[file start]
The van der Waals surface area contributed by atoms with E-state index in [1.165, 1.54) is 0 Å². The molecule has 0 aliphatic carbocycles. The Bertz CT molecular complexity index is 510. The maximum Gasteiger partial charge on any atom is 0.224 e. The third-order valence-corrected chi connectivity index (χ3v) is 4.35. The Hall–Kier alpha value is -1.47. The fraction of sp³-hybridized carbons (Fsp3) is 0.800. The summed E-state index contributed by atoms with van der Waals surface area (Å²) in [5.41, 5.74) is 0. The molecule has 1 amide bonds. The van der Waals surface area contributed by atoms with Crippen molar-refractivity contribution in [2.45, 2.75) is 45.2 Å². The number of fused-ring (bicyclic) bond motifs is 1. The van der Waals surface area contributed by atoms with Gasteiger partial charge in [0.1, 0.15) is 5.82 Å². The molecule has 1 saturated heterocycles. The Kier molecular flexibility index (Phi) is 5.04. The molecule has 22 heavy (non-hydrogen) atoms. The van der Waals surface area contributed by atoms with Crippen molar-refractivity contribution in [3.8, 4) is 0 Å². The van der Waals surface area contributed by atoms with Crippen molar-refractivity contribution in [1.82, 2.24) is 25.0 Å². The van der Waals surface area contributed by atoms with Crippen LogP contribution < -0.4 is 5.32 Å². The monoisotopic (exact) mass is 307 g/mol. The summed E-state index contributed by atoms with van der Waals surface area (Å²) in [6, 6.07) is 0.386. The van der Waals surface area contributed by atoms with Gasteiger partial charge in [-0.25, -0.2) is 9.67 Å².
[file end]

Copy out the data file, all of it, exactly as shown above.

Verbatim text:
The van der Waals surface area contributed by atoms with E-state index in [1.165, 1.54) is 0 Å². The molecule has 0 aliphatic carbocycles. The Bertz CT molecular complexity index is 510. The maximum Gasteiger partial charge on any atom is 0.224 e. The third-order valence-corrected chi connectivity index (χ3v) is 4.35. The Hall–Kier alpha value is -1.47. The fraction of sp³-hybridized carbons (Fsp3) is 0.800. The summed E-state index contributed by atoms with van der Waals surface area (Å²) in [5.41, 5.74) is 0. The molecule has 1 amide bonds. The van der Waals surface area contributed by atoms with Crippen molar-refractivity contribution in [2.45, 2.75) is 45.2 Å². The number of fused-ring (bicyclic) bond motifs is 1. The van der Waals surface area contributed by atoms with Gasteiger partial charge in [0.1, 0.15) is 5.82 Å². The molecule has 1 saturated heterocycles. The Kier molecular flexibility index (Phi) is 5.04. The molecule has 22 heavy (non-hydrogen) atoms. The van der Waals surface area contributed by atoms with Crippen molar-refractivity contribution in [3.8, 4) is 0 Å². The van der Waals surface area contributed by atoms with Crippen molar-refractivity contribution in [1.82, 2.24) is 25.0 Å². The van der Waals surface area contributed by atoms with Crippen LogP contribution < -0.4 is 5.32 Å². The monoisotopic (exact) mass is 307 g/mol. The summed E-state index contributed by atoms with van der Waals surface area (Å²) in [6, 6.07) is 0.386. The van der Waals surface area contributed by atoms with Gasteiger partial charge in [-0.25, -0.2) is 9.67 Å².